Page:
The Commissioner must determine in sequence:
(1) Is the claimant presently unable to engage in substantial
(2) Are the claimant’s impairments severe?
(3) Do the claimant’s impairments satisfy or medically
equal one of the specific impairments set forth in 20 C.F.R.
Pt. 404, Subpt. P, App. 1?
(4) Is the claimant unable to perform her former occupation?
(5) Is the claimant unable to perform other work given her
residual functional capacity, age, education, and work
See Frame v. Comm’r, Soc. Sec. Admin., 596 F.
App’x 908, 910 (11th Cir. 2015). “An affirmative
answer to any of the above questions leads either to the next
question, or, [at] steps three and five, to a finding of
disability. A negative answer to any question, other than at
step three, leads to a determination of ‘not
disabled.’” McDaniel v. Bowen, 800 F.2d
1026, 1030 (11th Cir. 1986) (quoting 20 C.F.R. §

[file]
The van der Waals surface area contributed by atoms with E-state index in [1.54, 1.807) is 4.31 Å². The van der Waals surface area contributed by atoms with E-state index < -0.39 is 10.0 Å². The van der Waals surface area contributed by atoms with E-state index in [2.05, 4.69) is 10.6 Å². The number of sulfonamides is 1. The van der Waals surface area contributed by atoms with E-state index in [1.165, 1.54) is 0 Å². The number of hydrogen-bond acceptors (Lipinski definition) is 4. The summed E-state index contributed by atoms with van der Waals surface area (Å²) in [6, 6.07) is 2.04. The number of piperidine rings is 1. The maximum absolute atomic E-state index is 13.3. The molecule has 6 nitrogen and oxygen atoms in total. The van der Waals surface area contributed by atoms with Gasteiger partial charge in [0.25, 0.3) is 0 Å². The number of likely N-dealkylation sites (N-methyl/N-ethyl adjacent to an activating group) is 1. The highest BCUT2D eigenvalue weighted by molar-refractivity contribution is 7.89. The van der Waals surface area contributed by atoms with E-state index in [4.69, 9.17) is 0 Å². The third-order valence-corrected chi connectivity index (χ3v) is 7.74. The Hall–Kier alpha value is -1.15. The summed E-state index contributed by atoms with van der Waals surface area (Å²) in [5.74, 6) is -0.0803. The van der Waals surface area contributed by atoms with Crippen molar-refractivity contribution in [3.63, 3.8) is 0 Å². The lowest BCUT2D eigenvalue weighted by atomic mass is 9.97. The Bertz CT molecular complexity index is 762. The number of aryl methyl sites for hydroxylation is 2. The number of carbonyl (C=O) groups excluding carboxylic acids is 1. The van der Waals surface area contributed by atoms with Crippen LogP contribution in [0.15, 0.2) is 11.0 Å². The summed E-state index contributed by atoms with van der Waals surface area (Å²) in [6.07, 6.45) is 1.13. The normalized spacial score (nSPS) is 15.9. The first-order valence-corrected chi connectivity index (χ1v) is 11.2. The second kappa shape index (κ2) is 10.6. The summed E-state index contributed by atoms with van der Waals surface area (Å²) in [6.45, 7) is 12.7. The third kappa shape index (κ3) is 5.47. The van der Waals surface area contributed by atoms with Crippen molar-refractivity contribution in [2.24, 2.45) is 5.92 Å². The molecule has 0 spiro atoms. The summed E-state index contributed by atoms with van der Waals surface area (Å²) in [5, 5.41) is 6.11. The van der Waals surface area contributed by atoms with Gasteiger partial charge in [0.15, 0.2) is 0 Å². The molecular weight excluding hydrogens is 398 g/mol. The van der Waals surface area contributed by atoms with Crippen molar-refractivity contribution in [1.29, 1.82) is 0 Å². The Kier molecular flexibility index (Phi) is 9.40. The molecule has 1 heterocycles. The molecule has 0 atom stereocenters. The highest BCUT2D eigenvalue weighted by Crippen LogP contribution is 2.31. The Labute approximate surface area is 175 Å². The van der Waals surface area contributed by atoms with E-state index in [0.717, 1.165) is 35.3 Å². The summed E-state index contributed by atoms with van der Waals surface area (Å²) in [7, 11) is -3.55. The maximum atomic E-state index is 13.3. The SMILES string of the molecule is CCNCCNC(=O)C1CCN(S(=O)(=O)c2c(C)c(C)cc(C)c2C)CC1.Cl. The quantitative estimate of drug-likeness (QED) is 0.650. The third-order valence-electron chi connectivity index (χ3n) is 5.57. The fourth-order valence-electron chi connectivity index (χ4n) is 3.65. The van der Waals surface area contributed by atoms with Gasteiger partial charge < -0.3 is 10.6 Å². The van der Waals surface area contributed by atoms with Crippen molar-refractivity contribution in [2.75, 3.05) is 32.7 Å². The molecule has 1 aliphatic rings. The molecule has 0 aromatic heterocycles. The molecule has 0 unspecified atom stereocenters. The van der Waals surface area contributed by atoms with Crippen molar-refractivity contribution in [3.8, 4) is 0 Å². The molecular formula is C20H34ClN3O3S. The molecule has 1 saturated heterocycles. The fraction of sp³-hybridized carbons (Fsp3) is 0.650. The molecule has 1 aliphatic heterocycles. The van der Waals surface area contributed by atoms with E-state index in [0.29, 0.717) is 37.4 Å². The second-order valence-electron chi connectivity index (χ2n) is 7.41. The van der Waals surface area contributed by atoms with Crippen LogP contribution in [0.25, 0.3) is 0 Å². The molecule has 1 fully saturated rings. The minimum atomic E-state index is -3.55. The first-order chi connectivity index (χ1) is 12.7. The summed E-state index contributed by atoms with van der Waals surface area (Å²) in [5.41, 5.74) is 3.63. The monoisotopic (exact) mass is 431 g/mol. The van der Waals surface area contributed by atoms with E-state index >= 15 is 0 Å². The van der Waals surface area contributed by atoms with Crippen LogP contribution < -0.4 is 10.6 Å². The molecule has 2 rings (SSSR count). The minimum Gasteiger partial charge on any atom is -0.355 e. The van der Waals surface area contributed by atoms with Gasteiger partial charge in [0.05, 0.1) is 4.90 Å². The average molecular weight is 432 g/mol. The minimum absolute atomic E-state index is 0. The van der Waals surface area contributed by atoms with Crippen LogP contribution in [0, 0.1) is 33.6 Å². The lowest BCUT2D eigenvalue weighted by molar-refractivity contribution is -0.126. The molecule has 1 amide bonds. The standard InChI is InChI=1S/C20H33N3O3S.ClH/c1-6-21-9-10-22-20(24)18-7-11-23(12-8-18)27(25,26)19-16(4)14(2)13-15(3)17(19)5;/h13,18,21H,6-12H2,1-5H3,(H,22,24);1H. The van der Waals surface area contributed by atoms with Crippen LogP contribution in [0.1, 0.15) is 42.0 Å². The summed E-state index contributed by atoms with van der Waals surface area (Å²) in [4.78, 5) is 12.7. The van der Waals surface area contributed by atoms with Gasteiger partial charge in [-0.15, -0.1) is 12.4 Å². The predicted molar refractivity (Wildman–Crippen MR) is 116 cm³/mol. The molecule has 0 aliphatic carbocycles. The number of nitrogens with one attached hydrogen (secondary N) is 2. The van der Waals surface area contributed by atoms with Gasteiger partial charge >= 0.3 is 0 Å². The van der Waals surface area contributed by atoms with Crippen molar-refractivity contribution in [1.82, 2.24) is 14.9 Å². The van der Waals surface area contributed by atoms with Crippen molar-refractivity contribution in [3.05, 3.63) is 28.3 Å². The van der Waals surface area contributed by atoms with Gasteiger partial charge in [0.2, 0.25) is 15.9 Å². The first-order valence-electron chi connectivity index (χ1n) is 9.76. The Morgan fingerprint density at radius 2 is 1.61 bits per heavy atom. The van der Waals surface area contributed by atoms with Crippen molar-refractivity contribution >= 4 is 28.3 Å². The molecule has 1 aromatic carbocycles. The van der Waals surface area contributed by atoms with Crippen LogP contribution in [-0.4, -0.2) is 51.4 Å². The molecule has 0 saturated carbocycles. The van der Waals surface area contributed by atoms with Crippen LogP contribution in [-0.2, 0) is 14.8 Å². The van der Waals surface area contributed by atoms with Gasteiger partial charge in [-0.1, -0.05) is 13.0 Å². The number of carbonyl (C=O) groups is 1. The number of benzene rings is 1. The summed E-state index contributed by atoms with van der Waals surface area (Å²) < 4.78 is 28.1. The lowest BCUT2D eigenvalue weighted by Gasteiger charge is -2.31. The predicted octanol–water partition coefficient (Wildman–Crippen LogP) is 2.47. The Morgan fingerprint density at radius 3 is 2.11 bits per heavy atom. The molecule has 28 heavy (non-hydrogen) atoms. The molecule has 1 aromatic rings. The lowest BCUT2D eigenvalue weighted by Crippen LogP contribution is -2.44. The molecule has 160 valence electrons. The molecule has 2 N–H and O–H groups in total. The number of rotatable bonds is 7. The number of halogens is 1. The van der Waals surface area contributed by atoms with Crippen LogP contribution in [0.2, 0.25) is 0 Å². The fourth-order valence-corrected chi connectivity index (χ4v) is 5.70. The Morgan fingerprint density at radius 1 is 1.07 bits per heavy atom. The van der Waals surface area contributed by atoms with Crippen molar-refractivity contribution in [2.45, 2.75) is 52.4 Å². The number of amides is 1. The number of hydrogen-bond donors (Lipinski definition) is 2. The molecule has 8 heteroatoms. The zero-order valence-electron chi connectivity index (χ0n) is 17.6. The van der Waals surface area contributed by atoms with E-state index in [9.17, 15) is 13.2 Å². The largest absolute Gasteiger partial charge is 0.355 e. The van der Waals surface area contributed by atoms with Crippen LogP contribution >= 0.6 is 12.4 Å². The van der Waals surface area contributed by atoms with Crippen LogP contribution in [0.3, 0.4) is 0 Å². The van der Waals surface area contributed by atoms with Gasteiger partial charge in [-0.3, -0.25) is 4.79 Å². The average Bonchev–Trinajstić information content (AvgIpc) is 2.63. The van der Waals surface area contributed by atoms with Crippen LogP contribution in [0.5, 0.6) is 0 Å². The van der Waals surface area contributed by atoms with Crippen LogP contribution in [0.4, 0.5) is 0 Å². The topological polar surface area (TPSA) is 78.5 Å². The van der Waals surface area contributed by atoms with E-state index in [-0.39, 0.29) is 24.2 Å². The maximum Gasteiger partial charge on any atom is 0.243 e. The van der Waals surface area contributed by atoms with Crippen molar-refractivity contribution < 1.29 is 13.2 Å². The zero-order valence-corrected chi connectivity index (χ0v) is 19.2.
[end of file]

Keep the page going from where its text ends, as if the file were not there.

416.920(a)-(f)). “Once the finding is made that a
claimant cannot return to prior work the burden of proof
shifts to the Secretary to show other work the claimant can
do.” Foote v. Chater, 67 F.3d 1553, 1559 (11th
Cir. 1995) (citing Gibson v. Heckler, 762 F.2d 1516
(11th Cir. 1985)).
was 40 years old at the time of the ALJ’s decision. R.
37. He lives with his son and a roommate in Decatur, Alabama.
R. 43 & 135. His primary complaint is chronic venous
insufficiency. On his application for disability benefits, he
alleged that nephrolithiasis, peripheral vascular disease,
sick sinus syndrome, and varicose veins of lower extremities
prevented him from working. R. 171.
completed high school, some vocational training, and one year
of college. R. 37. He worked as a machine operator at General
Electric for almost 15 years, from 1999 until 2015. R. 38
& 171–72. His last employment ended on May 18,
2015. R. 171. He has not engaged in any substantial gainful
activity since that date. R. 12.
held a hearing in Earp’s case on March 1, 2017. R. 33.
At the hearing, Earp testified that his average pain level is
5 on a scale from 1 to 10. R. 40. He also testified that he
suffers two bad days per week. R. 40–41. Earp defined
“bad days” as those where he could not stand and
his pain level was 9.5. R. 40. Earp said that generally he
could stand on his feet for one hour without needing to sit
down and ...